World War I and the Triumph of a New Japan, 1919-1930
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World War I and the Triumph of a New Japan, 1919-1930

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ISBN-13:
9781107454330
Einband:
PDF
Seiten:
0
Autor:
Frederick R. Dickinson
Serie:
Studies in the Social and Cultural History of Modern Warfare
eBook Typ:
PDF
eBook Format:
PDF
Kopierschutz:
Adobe DRM [Hard-DRM]
Sprache:
Englisch
Beschreibung:

Frederick R. Dickinson illuminates a new, integrative history of interwar Japan that highlights the transformative effects of the Great War far from the Western Front. World War I and the Triumph of a New Japan, 1919-1930 reveals how Japan embarked upon a decade of national reconstruction following the Paris Peace Conference, rivalling the monumental rebuilding efforts in post-Versailles Europe. Taking World War I as his anchor, Dickinson examines the structural foundations of a new Japan, discussing the country's wholehearted participation in new post-war projects of democracy, internationalism, disarmament and peace. Dickinson proposes that Japan's renewed drive for military expansion in the 1930s marked less a failure of Japan's interwar culture than the start of a tumultuous domestic debate over the most desirable shape of Japan's twentieth-century world. This stimulating study will engage students and researchers alike, offering a unique, global perspective of interwar Japan.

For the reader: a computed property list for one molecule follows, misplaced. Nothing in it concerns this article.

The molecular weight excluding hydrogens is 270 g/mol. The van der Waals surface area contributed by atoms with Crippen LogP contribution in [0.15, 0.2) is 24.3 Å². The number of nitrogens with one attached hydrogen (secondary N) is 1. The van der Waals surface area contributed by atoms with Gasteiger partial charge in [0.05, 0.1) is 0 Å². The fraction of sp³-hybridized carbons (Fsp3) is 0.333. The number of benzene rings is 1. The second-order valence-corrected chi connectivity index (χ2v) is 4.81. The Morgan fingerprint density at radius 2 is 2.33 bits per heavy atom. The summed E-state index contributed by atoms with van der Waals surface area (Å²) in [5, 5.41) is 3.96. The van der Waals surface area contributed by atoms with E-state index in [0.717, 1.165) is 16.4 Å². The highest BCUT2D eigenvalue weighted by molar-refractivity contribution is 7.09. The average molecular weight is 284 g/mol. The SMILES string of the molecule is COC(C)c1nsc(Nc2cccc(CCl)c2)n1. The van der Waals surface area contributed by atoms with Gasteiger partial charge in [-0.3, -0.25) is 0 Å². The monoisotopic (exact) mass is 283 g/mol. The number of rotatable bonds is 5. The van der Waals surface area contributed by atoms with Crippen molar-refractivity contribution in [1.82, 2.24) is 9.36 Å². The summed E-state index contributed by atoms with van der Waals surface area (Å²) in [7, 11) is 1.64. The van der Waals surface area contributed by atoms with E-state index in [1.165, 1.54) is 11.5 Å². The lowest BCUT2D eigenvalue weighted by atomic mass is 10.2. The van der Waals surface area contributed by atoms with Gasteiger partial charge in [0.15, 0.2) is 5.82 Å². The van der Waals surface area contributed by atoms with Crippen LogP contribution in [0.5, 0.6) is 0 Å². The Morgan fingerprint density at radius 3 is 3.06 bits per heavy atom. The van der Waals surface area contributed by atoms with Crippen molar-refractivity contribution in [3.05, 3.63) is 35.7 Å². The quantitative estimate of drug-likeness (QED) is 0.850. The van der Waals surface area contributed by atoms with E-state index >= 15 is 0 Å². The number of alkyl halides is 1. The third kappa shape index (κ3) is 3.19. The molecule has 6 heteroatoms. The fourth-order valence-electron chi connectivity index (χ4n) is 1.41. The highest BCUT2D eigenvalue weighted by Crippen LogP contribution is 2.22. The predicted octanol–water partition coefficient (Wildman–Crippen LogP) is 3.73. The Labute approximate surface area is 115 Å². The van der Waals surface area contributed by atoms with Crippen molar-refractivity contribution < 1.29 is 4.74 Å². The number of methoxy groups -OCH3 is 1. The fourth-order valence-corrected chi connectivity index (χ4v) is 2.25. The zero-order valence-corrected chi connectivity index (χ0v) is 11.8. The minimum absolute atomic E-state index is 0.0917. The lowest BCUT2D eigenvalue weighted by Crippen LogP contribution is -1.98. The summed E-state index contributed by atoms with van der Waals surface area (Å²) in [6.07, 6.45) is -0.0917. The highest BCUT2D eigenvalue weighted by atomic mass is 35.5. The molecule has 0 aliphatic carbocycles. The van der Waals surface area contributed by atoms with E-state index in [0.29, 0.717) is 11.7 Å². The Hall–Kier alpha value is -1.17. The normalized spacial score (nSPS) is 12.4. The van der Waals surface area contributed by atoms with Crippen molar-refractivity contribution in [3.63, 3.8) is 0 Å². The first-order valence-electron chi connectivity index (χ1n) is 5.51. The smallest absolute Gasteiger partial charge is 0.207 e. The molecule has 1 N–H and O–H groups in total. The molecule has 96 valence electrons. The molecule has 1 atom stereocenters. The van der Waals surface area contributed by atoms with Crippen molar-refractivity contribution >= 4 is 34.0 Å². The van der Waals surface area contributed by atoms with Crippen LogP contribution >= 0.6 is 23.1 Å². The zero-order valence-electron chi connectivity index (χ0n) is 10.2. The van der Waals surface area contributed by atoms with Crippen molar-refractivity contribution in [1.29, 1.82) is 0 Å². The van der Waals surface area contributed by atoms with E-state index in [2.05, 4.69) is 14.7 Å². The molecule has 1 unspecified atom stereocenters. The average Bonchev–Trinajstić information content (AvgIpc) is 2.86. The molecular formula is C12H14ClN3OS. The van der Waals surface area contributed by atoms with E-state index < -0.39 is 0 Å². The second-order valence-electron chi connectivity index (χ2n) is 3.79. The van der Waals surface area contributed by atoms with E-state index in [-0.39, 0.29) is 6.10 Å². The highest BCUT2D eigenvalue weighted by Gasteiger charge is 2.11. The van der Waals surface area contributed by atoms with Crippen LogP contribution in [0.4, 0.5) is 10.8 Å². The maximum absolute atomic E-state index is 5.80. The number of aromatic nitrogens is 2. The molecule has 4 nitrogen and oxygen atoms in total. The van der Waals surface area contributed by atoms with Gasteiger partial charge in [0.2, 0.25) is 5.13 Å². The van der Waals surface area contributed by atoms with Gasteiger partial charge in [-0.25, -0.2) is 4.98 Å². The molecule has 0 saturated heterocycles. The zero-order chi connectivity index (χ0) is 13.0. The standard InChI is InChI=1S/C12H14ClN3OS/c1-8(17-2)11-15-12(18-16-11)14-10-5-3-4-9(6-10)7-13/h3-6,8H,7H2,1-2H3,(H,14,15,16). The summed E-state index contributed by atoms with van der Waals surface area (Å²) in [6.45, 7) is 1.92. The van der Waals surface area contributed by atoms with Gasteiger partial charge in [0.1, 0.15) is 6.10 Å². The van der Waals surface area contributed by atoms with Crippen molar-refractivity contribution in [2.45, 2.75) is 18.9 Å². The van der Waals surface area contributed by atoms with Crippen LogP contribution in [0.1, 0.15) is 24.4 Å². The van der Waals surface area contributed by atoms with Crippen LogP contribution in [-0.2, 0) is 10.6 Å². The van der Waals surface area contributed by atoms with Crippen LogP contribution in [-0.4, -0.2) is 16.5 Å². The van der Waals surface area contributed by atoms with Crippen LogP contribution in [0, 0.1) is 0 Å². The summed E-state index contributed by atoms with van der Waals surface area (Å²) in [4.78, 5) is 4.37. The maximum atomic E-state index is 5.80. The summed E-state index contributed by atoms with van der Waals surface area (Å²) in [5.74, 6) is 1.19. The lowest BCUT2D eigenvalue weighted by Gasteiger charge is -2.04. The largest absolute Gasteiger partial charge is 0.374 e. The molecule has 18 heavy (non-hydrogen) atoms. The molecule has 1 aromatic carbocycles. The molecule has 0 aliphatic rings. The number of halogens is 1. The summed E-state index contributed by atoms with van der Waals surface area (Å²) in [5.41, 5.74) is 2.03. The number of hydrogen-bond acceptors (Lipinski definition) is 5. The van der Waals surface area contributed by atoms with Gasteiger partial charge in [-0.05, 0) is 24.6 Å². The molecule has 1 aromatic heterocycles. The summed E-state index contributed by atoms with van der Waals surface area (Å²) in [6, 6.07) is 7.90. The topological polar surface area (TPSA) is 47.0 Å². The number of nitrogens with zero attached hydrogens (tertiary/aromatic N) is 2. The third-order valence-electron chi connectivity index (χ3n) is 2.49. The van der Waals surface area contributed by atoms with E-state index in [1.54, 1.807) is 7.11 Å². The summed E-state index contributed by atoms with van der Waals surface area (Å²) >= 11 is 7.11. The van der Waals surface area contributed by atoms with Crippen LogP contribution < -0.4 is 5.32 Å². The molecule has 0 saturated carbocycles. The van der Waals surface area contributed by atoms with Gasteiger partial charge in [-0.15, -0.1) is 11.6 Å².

Frederick R. Dickinson illuminates a new, integrative history of interwar Japan that highlights the transformative effects of the Great War far from the Western Front. World War I and the Triumph of a New Japan, 1919-1930 reveals how Japan embarked upon a decade of national reconstruction following the Paris Peace Conference, rivalling the monumental rebuilding efforts in post-Versailles Europe. Taking World War I as his anchor, Dickinson examines the structural foundations of a new Japan, discussing the country's wholehearted participation in new post-war projects of democracy, internationalism, disarmament and peace. Dickinson proposes that Japan's renewed drive for military expansion in the 1930s marked less a failure of Japan's interwar culture than the start of a tumultuous domestic debate over the most desirable shape of Japan's twentieth-century world. This stimulating study will engage students and researchers alike, offering a unique, global perspective of interwar Japan.

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